Skilled worker numbers are dwindling, and with Brexit looming, decisive action is needed to attract the brightest recruits.
Just like every other industry, construction faces plenty of challenges. But UK Plc’s £500 billion to-do list still reads like a contractor’s dream come true: HS2, Crossrail, Hinkley Point C, the one million new homes planned by the government to ease the housing crisis.
Up to 230,000 construction jobs could be created during the next five years, says the Construction Industry Training Board. The figure is more like 700,000, according to the Farmer Review, written for the Construction Leadership Council.
But where are the skilled staff to fill these jobs? Numbers are on the decline and construction firms are struggling to recruit the people they need.
Causes for the skills shortage are multi-faceted. The workforce is ageing, with staff aged 60 plus increasing, as workers aged 30 and under decrease according to the Chartered Institute of Building. Snobbery and out-dated perceptions are discouraging new entrants. “Construction suffers from a fundamental image problem. Many view it as a ‘4D industry’: dirty, dangerous, demeaning and depressing,” according to the Talent Scale report, from engineering consultancy, Arcadis.
And it’s eroding a worker base still struggling to recover from the 2007 recession (400,000 jobs lost) and subsequent slump in skills training.
With Brexit teeing up the knockout punch, EU worker drain could be anything from 176,500 according to RICS to 214,000 with a harder Brexit according to Arcadis.
The outlook is bleak. Up to 27,000 projects could go unfulfilled, says the Royal Institute of Chartered Surveyors.
Risk implications abound, too. As I noted several months ago, a shortage of labour could result in a more transitory, less skilled workforce. This could affect safety and quality, as it’s more challenging to bring short-term workers into a company’s safety culture and training programmes.
Skilled, motivated workers might be at a premium, but savvy employers are devising new strategies to attract them.
Here, construction bodies and experts suggest how to fill the skills gap:
What to do in the short and medium term
Recruit from industries outside construction - seek workers with transferable skills in other sectors and those looking to return to work, suggests industry report Talent Scale, pointing out that such a move could ‘plug a gap’ while training and educational investment are being implemented
- Optimise ageing workers - play to older workers’ strengths by embracing new technologies and using manufacturing methods that are less physically demanding, says the Future of Construction report, curated by the University of Waterloo. Consider pre-fabrication, increasing automation and human-robot collaboration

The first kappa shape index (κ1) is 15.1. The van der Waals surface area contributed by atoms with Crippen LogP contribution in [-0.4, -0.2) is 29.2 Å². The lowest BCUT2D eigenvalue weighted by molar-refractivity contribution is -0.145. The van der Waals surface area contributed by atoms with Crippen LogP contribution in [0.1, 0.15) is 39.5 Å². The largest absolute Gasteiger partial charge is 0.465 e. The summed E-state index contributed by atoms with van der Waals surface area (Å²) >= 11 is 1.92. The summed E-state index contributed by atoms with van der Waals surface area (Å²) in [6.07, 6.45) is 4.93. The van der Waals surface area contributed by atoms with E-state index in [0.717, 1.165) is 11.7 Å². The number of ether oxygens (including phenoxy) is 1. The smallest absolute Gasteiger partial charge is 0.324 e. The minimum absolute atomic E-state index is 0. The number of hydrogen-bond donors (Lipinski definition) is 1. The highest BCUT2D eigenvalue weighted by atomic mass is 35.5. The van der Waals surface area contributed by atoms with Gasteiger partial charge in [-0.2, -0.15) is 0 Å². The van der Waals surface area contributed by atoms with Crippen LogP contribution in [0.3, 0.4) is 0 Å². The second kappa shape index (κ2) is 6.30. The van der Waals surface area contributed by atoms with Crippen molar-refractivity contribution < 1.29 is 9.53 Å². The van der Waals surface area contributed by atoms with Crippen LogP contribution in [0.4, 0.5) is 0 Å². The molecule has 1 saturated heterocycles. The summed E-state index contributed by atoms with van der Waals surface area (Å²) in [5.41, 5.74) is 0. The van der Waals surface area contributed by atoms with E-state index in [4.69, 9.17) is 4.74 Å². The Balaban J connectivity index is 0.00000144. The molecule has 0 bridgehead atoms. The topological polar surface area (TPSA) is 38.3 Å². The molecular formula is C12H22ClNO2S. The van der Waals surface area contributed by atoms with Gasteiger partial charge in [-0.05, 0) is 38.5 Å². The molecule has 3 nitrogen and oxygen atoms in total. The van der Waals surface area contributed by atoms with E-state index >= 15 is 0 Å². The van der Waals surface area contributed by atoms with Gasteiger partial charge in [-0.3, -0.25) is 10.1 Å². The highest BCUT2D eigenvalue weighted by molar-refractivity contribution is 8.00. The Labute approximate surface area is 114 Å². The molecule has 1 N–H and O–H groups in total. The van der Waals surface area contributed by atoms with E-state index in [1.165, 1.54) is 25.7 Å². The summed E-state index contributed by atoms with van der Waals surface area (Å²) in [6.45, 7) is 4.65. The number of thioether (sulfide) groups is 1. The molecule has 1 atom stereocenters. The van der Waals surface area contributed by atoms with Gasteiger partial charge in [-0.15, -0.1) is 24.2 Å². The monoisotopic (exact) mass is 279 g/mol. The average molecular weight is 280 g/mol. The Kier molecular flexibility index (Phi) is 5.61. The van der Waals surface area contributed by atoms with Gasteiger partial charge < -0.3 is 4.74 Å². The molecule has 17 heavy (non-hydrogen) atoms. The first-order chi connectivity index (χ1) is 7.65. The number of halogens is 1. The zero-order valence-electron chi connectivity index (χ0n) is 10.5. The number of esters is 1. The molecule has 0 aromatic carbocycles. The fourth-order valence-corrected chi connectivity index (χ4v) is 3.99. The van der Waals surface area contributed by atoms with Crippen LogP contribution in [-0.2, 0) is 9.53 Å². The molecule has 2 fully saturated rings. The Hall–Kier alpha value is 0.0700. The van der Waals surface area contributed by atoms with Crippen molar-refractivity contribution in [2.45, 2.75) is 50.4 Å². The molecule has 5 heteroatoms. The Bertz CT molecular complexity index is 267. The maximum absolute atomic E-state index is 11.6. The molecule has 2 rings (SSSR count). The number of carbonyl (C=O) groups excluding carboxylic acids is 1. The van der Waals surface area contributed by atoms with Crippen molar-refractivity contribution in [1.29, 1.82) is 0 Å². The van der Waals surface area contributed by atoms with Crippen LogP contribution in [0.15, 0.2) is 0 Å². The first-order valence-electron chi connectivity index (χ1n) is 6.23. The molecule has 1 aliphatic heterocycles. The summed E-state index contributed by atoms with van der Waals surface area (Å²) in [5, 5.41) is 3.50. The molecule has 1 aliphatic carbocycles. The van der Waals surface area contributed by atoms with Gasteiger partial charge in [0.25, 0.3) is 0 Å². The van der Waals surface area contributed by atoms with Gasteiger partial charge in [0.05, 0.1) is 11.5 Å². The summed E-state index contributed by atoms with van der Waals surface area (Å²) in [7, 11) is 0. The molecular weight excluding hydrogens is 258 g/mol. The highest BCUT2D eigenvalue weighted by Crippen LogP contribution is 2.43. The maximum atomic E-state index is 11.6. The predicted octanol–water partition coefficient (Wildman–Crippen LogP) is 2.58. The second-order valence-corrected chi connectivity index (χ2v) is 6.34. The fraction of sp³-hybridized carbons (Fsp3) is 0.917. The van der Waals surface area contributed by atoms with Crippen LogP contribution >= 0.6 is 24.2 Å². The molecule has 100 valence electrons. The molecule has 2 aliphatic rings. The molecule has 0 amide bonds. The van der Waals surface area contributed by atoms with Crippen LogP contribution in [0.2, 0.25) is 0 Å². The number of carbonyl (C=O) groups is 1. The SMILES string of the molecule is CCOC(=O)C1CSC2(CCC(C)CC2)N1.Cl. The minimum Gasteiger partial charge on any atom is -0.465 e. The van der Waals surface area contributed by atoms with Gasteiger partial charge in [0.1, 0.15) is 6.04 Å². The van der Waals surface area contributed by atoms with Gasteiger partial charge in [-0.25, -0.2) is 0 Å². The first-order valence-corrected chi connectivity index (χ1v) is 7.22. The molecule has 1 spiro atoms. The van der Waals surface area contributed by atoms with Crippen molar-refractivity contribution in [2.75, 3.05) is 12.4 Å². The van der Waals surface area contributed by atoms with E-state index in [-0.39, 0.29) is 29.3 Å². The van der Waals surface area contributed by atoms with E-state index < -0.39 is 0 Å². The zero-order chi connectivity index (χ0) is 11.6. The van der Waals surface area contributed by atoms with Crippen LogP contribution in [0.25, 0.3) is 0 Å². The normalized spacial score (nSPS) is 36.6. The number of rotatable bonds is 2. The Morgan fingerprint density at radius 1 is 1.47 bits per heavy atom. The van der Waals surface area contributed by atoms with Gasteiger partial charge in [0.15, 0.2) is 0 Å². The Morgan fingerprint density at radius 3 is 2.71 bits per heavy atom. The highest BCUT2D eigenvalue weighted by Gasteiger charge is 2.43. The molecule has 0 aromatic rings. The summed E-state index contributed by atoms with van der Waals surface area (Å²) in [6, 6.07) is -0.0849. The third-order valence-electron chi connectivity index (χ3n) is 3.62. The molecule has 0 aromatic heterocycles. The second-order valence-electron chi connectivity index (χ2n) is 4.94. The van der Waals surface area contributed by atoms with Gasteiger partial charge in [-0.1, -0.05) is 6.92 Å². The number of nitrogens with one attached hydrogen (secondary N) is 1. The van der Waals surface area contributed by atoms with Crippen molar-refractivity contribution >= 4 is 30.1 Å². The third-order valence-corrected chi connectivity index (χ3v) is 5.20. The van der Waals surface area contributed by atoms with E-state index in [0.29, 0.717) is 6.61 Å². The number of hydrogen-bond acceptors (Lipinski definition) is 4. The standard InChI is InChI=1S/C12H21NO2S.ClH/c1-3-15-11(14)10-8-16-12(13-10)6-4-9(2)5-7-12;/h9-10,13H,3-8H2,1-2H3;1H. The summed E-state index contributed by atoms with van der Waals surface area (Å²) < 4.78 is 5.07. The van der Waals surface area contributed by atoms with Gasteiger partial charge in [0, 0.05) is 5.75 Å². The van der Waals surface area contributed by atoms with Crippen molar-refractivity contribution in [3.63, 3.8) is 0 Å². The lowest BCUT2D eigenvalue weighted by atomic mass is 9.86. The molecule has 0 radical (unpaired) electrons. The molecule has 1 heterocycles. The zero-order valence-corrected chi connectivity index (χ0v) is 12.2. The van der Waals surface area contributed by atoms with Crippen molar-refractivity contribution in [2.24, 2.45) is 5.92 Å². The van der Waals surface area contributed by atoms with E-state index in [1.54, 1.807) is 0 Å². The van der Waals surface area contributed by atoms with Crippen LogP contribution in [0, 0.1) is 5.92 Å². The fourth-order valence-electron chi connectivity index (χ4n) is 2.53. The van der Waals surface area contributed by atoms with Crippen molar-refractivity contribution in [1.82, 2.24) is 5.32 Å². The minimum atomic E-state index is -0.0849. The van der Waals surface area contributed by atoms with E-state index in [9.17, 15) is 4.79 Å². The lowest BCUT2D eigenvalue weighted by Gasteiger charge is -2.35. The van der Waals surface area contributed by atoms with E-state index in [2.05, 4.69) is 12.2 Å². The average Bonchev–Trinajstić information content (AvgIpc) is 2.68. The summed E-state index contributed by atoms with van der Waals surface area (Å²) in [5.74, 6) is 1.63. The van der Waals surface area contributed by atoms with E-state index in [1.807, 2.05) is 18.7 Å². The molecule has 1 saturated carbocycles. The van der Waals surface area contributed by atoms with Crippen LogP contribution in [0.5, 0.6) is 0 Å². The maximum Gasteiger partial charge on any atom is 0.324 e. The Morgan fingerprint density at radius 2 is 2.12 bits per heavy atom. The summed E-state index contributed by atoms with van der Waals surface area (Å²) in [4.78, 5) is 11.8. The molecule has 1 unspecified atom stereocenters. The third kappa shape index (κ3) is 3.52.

- Reduce waste and duplication - as an industry, construction needs to collaborate on eliminating wasted labour and time across the supply chain. Reducing duplication and enabling efficiency saves contractors time and money too
- Increase productivity - devise more efficient working methods by moving highly skilled, but ageing, workers into supervisory roles. This could stem the industry talent drain, and encourage the transfer of skills and knowledge.
How to play it long term
- Win millennials’ hearts and minds - changing perceptions is the key to recruiting young people. “Most construction companies are characterised by a conservative, ‘fear of failure’ corporate culture,” asserts the Future of Construction report, which cites innovators like Elon Musk as setting out a bold vision, unencumbered by tradition. “Culture is a talent magnet,” says the report. “Construction companies need … a corporate culture that challenges the status quo and embraces innovation”
- Offer quality apprenticeships, and exciting training / development packages - “Target bright school leavers who would rather learn on the job than run up large university debts,” says the Construction Youth Trust, which urges firms to make young people more aware of the roles and opportunities open to them
- Embrace diversity - In order to thrive, construction needs more women, minority ethnic workers, and LGBT staff, says the Institute of Civil Engineers: “The argument is simple … we must engage the entire talent pool. We can’t afford to exclude at least 50% of candidates.” A recent study called The Mix That Matters, by Boston Consulting Group found a clear link between workforce diversity and innovation. Yet another reason to look beyond the traditional “pale and male” recruitment demographic
- Commit to speedier payments - The construction industry has a bad reputation for late payment. This can prevent firms from investing in their workforce and also contributes to employment uncertainty; cash flow is a key factor in insolvencies. Creating more stable supply chains will improve recruitment into the sector.
With intelligent planning, the skills gap can be bridged. Construction insurance brokers are limited in the part they can play. However, we can provide assistance with the provision of flexible benefits, and other measures to create an attractive work environment, including professional development and training. We can also help with risk and insurance-based content focused on construction industry issues to develop a more risk-aware workforce.With intelligent planning, the skills gap can be bridged. Construction insurance brokers are limited in the part they can play. However, we can provide assistance with the provision of flexible benefits, and other measures to create an attractive work environment, including professional development and training. We can also help with risk and insurance-based content focused on construction industry issues to develop a more risk-aware workforce.
For further information please contact Dave Cahill, Business Development Leader on +44 (0)20 7558 3482 or email email@example.com